A Means to an End is basically a monologue by the one who has been used like that. This and Shadowplay are kind of about the same two people, taken from their different perspectives. So what do we learn about them from A Means to an End? – they were friends, they fought together (from the draft – “two in hell, two set free, two alike, you and me”, which is even better), and eventually one betrayed the other, so he was arrested and probably executed (am I digging too deep, I wonder?).
From the draft: “you always said you cared until the gun was pointed over your shoulder, wept with everyone else until you were in a corner all alone”. So yeah, “I put my trust in you”…
In one of the drafts it goes like “and in the night when they took you nothing was said, and how I wished in the morning that it was me who was taken instead”, so at least maybe he’s regretting that he’s such a weakling.
Curtis wrote a lot about something like fighting for an ideology that failed (including the line “A legacy so far removed, one day will be improved”) – the whole Ice Age and The Leaders of Men and basically everything by Warsaw. And then there are drafts like “memories of a future everyone shared”, which is very sad, as this whole thing is given from the point of view of someone who didn’t quite realize what it was going to turn into (“the leaders of men, born out of your once good intentions” in a draft pretty much sums it up). There is an underlying theme of a dissident vs. ideology which is dominant in later Joy Division lyrics, like Colony and Autosuggestion, and it may as well be the reason behind the betrayal I wrote about earlier. Maybe one of the two couldn’t stand the atrocities anymore, so he defected or something.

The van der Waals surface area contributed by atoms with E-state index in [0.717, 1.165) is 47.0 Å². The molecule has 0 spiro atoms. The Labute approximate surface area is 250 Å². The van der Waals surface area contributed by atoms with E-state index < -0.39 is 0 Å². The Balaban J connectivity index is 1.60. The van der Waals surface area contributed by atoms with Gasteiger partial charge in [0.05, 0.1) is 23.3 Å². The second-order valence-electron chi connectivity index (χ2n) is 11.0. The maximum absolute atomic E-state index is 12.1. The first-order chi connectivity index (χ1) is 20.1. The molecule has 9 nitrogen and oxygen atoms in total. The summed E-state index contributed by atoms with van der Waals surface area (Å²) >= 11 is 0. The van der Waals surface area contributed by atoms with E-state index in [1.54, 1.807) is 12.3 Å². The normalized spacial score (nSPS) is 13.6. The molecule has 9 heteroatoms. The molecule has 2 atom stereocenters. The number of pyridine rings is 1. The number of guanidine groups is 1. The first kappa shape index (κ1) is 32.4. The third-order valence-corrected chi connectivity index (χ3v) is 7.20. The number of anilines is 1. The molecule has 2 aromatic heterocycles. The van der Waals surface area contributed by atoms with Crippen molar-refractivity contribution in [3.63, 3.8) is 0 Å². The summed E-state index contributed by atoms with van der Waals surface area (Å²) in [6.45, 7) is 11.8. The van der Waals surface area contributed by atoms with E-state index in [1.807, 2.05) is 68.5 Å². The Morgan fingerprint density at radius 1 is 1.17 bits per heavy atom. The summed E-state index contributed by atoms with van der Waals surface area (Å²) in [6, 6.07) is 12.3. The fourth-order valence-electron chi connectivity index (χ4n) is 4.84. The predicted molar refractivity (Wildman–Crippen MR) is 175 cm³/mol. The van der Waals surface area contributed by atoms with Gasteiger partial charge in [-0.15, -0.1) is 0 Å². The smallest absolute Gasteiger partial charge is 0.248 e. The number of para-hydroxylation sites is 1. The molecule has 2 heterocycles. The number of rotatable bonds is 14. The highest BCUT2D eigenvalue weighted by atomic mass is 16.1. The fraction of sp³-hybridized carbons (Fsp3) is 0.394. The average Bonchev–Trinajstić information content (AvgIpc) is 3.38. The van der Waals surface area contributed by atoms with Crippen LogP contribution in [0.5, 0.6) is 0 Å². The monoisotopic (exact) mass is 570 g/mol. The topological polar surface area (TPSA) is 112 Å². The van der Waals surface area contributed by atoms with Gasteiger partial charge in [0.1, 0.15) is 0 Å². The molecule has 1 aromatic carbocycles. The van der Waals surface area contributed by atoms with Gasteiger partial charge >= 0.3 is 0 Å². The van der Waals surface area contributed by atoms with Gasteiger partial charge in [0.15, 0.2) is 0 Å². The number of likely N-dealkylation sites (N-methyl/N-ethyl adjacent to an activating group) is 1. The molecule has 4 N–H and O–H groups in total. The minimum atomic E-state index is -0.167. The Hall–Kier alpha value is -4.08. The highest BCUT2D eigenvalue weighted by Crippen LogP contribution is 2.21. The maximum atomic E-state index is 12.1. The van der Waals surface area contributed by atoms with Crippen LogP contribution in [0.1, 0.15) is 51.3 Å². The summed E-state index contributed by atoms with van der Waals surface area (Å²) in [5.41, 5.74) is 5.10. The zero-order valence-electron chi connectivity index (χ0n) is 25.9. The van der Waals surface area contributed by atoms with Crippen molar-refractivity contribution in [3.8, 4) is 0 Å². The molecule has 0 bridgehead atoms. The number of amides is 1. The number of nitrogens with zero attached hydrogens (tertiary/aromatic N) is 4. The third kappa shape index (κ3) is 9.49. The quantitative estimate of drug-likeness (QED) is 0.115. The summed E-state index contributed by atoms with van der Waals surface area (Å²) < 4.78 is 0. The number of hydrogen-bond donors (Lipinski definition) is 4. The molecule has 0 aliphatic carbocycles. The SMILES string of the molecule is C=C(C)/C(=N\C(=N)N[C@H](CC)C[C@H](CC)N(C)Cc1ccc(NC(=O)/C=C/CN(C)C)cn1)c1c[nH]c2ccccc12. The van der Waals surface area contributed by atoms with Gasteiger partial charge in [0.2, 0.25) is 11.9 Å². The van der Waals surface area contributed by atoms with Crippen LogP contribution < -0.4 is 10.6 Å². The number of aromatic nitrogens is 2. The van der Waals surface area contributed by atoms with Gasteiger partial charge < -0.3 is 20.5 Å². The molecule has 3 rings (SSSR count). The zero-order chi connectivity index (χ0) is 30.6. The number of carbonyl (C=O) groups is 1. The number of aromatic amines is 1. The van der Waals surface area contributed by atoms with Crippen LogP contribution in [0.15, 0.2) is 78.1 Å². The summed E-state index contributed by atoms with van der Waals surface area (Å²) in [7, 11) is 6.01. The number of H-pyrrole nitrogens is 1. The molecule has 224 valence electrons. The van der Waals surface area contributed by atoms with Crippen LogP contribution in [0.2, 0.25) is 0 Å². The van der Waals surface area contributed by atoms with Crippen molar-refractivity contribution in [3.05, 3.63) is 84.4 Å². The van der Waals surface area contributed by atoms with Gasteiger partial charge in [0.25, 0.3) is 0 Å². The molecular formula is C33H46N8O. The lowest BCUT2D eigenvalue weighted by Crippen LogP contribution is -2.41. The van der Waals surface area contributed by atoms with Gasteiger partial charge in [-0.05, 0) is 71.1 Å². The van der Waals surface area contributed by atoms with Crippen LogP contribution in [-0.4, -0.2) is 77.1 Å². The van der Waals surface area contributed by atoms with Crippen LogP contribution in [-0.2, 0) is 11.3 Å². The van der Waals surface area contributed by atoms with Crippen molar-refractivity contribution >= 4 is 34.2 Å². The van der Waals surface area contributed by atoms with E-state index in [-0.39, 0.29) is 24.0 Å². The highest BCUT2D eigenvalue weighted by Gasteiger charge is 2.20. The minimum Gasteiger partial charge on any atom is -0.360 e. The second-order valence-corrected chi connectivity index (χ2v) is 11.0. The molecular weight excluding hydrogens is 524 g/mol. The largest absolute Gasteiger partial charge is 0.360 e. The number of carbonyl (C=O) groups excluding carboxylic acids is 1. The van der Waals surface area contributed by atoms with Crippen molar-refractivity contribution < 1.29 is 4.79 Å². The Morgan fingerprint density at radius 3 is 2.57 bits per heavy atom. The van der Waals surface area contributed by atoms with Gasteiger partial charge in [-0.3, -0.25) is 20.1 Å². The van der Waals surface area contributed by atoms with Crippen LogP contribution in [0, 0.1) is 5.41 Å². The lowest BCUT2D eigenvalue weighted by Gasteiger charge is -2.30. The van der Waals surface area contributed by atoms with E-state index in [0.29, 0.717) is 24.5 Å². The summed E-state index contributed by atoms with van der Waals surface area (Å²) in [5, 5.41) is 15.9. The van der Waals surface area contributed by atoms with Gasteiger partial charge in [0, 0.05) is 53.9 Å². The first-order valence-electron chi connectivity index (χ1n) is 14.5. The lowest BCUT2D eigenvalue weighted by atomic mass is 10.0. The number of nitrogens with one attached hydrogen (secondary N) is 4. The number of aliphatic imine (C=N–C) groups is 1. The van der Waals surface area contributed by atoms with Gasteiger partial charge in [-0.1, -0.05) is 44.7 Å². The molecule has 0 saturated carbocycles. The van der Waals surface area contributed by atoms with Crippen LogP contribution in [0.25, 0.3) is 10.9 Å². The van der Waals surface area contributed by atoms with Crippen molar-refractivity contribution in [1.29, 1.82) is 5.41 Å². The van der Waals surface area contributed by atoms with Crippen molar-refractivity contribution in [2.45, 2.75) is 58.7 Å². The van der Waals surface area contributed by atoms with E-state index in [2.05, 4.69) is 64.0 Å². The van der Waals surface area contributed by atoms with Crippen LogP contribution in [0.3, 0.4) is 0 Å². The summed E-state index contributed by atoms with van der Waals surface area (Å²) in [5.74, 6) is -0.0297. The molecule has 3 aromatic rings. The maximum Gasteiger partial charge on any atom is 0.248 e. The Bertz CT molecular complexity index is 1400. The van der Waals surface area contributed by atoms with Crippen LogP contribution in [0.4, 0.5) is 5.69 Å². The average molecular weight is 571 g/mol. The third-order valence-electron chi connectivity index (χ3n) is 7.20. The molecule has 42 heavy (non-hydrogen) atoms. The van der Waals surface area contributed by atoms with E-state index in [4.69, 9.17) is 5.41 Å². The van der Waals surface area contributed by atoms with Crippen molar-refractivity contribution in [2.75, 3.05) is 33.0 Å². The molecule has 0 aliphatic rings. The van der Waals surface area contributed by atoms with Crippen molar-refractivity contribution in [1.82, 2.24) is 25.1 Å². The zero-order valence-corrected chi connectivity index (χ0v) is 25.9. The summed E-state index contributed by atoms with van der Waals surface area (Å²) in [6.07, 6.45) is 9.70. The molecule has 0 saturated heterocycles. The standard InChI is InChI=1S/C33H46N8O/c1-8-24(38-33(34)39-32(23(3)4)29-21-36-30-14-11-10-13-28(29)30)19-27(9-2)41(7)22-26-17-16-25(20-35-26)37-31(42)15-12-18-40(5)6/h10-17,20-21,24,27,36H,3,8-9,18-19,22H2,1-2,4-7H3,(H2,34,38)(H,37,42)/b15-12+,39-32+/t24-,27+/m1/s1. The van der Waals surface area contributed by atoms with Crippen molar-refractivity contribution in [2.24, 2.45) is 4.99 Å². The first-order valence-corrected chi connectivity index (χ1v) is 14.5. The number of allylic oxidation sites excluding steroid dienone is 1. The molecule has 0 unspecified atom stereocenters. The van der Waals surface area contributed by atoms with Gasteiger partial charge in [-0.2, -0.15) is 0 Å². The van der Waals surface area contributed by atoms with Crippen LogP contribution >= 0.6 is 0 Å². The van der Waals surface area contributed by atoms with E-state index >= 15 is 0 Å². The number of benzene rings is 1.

Exercise 1 and Day of the Lords seem to be connected as well and feature one and the same character (and describe an almost identical scene, although through the eyes of another person) who may be someone in authority who is very much disappointed by how the ideology has failed (and who is likely to be on drugs), and I really like a theory someone posted on Genius that it ends with a suicide scene (by car fumes, apparently), which makes “no room for the weak” kind of ironic (and again PTSD is all over it).
Passover is pretty much about Jews during WW2, hence the title (and “mark on the door”), and it is again narrated by someone who can’t get over what he has seen – in the draft there was a line “I witnessed the deaths of a 1000 young men but couldn’t do nothing at all”. “Watch as they drop by the beach” is pretty much the same (it may be a reference to mass shootings on the beaches which did take place somewhere). And PTSD is almost everywhere – Candidate is probably the most powerful in depicting it, especially the draft with things like “broken and wounded, his eyes looked straight through” (which must be describing a thousand-yard stare). I’ve no idea why Ian Curtis would be so obsessed with post-war PTSD, but his writings describe it so perfectly it’s uncanny.
“Take my hand and I’ll show you what was and will be”, indeed.